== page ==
Sunday, October 3, 2010

The Passion of Joan of Arc (1928)

I finally took the time to sit down and give this film the attention it deserves. Now I'll start out by saying that my expectations were extremely high going into it. Afterall, a film that is listed as The Toronto Film Festival Group's Essential Number 1 film of all time puts the pressure way on. This film to some is one that is absolutely worshipped!

The story of the saint, Joan of Arc (Jeanne d'arc) is one widely known throughout the world by many cultures. Joan was a woman who believed God talked to her and sent her messages to help the French win the 100 Years War over Britian.

Joan changed her appearance to look like a man so she herself could join the army and fight. Her contribution to the French army was quite significant and her tips (from God) helped the French strategically through battle.

Unfortunately Joan (19 years of age at the time) ultimately landed in the arms of the British. She endured a painful trial that scrutinized her appearance, her motives and above all, her association what what she thought to be God.

This film portrays this trial and the final moments of Joan of Arc.

This film is silent and the emotion evoked is achieved through use of camera angles, close-ups and the facial expressions of the acting talent. The title role is so brilliantly portrayed by French actress Maria Falconetti.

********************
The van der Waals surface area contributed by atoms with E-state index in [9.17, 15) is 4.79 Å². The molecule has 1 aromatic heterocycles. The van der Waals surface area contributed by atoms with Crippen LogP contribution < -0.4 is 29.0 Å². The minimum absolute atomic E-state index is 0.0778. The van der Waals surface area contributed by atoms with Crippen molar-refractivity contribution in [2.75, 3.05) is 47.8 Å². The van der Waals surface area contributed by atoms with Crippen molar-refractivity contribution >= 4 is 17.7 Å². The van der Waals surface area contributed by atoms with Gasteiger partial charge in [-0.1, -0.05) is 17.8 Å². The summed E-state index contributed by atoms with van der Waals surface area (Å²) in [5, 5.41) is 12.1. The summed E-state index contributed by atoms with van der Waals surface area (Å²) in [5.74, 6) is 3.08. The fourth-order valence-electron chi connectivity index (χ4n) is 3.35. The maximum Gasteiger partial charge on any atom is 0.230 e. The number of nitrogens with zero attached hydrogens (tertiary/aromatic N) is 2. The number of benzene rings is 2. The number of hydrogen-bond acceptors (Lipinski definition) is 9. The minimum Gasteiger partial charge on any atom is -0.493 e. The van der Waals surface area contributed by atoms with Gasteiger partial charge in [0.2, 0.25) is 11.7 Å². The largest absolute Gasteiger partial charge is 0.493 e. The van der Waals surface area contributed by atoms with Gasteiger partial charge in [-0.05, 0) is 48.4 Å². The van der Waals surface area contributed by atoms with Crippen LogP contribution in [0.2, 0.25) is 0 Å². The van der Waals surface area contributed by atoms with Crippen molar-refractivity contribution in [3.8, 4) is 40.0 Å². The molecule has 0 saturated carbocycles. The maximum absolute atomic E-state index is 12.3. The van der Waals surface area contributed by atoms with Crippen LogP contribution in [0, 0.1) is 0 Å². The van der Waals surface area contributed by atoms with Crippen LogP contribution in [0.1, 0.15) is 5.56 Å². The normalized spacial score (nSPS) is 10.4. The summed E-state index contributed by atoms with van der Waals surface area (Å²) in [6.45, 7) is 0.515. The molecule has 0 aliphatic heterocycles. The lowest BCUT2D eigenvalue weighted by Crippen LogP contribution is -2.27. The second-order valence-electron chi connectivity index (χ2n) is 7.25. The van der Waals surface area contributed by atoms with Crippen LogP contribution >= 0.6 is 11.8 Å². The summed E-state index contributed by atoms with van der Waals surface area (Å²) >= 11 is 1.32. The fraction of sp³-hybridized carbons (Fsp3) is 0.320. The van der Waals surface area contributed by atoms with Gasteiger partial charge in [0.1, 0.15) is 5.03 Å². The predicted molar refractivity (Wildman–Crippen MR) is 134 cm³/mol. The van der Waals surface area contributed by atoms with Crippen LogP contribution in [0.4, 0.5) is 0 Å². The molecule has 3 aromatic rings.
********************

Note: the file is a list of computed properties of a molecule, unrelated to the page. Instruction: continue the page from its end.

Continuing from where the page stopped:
The original master copy was accidentally destroyed and luckily another copy of the film was miraculously discovered in a Danish mental instution in the early 1980s. The film was restored as best as they could, adding their own musical score.

Although the film is so amazingly well done for all that it is, I find it is a painful one to watch. There are no notes of happiness, or even hope for we all know what will happen in the end. It is all terribly depressing. I found myself just getting to a point where I would ask myself, "when are they going to torch her?". Terrible, I know. It was just too long and too drawn out. Yes, she is a martyr and yes, her journey ended tragically; however, an hour and half (plus) of a drawn out trial then the glorious death, to me, is too much.

The acting, however, is some of the best that can ever be seen. Falconetti's performance is nothing short of spectacular. You feel every emotion seen on her face; you sympathize with her. She's beautiful and you truly believe she evokes the spirit of Joan.

The ending, however, was my favourite part. The town in chaos, Joan burned alive without resistance. The effects used to achieve this were so very ahead of their time.

Worth watching if you are a true film buff or have any interest in the life of Joan of Arc. Top essential film? That, to me, is questionable.

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